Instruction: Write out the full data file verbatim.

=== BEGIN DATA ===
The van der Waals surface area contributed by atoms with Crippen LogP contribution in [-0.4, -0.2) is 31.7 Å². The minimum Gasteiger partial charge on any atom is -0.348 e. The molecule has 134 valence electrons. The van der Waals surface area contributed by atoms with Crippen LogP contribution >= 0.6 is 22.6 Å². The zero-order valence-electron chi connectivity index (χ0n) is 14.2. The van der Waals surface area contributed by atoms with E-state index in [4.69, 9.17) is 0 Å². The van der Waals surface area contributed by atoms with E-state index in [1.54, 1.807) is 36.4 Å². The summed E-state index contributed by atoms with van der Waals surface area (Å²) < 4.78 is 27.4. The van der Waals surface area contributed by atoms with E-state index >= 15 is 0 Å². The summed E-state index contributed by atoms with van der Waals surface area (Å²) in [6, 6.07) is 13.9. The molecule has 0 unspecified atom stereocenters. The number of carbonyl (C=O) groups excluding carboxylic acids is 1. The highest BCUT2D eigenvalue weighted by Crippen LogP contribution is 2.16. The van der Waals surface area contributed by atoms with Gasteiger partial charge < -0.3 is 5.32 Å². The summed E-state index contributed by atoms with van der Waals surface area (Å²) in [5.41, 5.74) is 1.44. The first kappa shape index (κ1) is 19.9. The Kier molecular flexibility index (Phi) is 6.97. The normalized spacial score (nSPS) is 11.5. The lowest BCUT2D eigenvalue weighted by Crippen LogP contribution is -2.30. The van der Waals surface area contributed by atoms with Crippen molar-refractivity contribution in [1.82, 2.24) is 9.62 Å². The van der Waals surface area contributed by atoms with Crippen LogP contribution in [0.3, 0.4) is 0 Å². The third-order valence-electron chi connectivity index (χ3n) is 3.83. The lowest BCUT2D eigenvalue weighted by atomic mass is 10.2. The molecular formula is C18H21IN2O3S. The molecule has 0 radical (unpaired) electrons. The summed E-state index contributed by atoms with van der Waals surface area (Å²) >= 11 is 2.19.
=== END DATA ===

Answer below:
The van der Waals surface area contributed by atoms with Crippen LogP contribution in [-0.4, -0.2) is 31.7 Å². The minimum Gasteiger partial charge on any atom is -0.348 e. The molecule has 134 valence electrons. The van der Waals surface area contributed by atoms with Crippen LogP contribution >= 0.6 is 22.6 Å². The zero-order valence-electron chi connectivity index (χ0n) is 14.2. The van der Waals surface area contributed by atoms with E-state index in [4.69, 9.17) is 0 Å². The van der Waals surface area contributed by atoms with E-state index in [1.54, 1.807) is 36.4 Å². The summed E-state index contributed by atoms with van der Waals surface area (Å²) < 4.78 is 27.4. The van der Waals surface area contributed by atoms with E-state index >= 15 is 0 Å². The summed E-state index contributed by atoms with van der Waals surface area (Å²) in [6, 6.07) is 13.9. The molecule has 0 unspecified atom stereocenters. The number of carbonyl (C=O) groups excluding carboxylic acids is 1. The highest BCUT2D eigenvalue weighted by Crippen LogP contribution is 2.16. The van der Waals surface area contributed by atoms with Gasteiger partial charge < -0.3 is 5.32 Å². The summed E-state index contributed by atoms with van der Waals surface area (Å²) in [5.41, 5.74) is 1.44. The first kappa shape index (κ1) is 19.9. The Kier molecular flexibility index (Phi) is 6.97. The normalized spacial score (nSPS) is 11.5. The lowest BCUT2D eigenvalue weighted by Crippen LogP contribution is -2.30. The van der Waals surface area contributed by atoms with Crippen molar-refractivity contribution in [1.82, 2.24) is 9.62 Å². The van der Waals surface area contributed by atoms with Crippen LogP contribution in [0.3, 0.4) is 0 Å². The third-order valence-electron chi connectivity index (χ3n) is 3.83. The lowest BCUT2D eigenvalue weighted by atomic mass is 10.2. The molecular formula is C18H21IN2O3S. The molecule has 0 radical (unpaired) electrons. The summed E-state index contributed by atoms with van der Waals surface area (Å²) >= 11 is 2.19.